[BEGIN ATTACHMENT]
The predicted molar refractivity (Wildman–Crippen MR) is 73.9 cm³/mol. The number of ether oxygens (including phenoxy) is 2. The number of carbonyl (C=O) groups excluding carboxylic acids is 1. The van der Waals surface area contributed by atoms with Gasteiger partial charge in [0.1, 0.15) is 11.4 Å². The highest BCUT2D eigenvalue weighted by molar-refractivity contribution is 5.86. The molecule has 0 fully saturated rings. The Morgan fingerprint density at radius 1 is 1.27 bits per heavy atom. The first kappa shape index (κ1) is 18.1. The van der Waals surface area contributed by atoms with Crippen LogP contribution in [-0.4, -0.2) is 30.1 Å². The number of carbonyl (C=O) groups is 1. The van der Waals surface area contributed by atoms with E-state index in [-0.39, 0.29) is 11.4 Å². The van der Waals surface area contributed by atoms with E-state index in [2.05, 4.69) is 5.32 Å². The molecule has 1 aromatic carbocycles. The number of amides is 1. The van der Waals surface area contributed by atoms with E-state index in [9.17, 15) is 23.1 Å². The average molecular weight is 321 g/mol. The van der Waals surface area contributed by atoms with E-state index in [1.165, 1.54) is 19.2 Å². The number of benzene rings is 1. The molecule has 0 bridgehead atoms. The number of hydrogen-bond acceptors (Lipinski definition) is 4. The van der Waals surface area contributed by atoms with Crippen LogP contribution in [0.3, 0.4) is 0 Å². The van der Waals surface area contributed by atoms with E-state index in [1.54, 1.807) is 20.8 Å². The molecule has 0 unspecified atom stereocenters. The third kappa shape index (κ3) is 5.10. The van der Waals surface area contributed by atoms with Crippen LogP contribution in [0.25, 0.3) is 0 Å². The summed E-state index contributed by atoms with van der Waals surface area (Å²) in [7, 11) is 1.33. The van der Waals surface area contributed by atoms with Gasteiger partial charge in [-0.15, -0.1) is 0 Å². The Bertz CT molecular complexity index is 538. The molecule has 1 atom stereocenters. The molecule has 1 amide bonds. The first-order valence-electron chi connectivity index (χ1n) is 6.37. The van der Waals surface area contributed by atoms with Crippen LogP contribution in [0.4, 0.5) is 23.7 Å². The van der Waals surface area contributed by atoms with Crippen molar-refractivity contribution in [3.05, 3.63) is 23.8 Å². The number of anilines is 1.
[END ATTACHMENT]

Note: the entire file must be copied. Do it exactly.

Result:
The predicted molar refractivity (Wildman–Crippen MR) is 73.9 cm³/mol. The number of ether oxygens (including phenoxy) is 2. The number of carbonyl (C=O) groups excluding carboxylic acids is 1. The van der Waals surface area contributed by atoms with Gasteiger partial charge in [0.1, 0.15) is 11.4 Å². The highest BCUT2D eigenvalue weighted by molar-refractivity contribution is 5.86. The molecule has 0 fully saturated rings. The Morgan fingerprint density at radius 1 is 1.27 bits per heavy atom. The first kappa shape index (κ1) is 18.1. The van der Waals surface area contributed by atoms with Crippen LogP contribution in [-0.4, -0.2) is 30.1 Å². The number of carbonyl (C=O) groups is 1. The van der Waals surface area contributed by atoms with E-state index in [-0.39, 0.29) is 11.4 Å². The van der Waals surface area contributed by atoms with E-state index in [2.05, 4.69) is 5.32 Å². The molecule has 1 aromatic carbocycles. The number of amides is 1. The van der Waals surface area contributed by atoms with E-state index in [9.17, 15) is 23.1 Å². The average molecular weight is 321 g/mol. The van der Waals surface area contributed by atoms with E-state index in [1.165, 1.54) is 19.2 Å². The number of benzene rings is 1. The molecule has 0 bridgehead atoms. The number of hydrogen-bond acceptors (Lipinski definition) is 4. The van der Waals surface area contributed by atoms with Crippen LogP contribution in [0.3, 0.4) is 0 Å². The van der Waals surface area contributed by atoms with E-state index in [1.54, 1.807) is 20.8 Å². The molecule has 0 unspecified atom stereocenters. The third kappa shape index (κ3) is 5.10. The van der Waals surface area contributed by atoms with Crippen LogP contribution in [0.25, 0.3) is 0 Å². The summed E-state index contributed by atoms with van der Waals surface area (Å²) in [7, 11) is 1.33. The van der Waals surface area contributed by atoms with Gasteiger partial charge in [-0.15, -0.1) is 0 Å². The Bertz CT molecular complexity index is 538. The molecule has 1 atom stereocenters. The molecule has 1 amide bonds. The first-order valence-electron chi connectivity index (χ1n) is 6.37. The van der Waals surface area contributed by atoms with Crippen LogP contribution in [0.4, 0.5) is 23.7 Å². The van der Waals surface area contributed by atoms with Crippen molar-refractivity contribution in [3.05, 3.63) is 23.8 Å². The number of anilines is 1.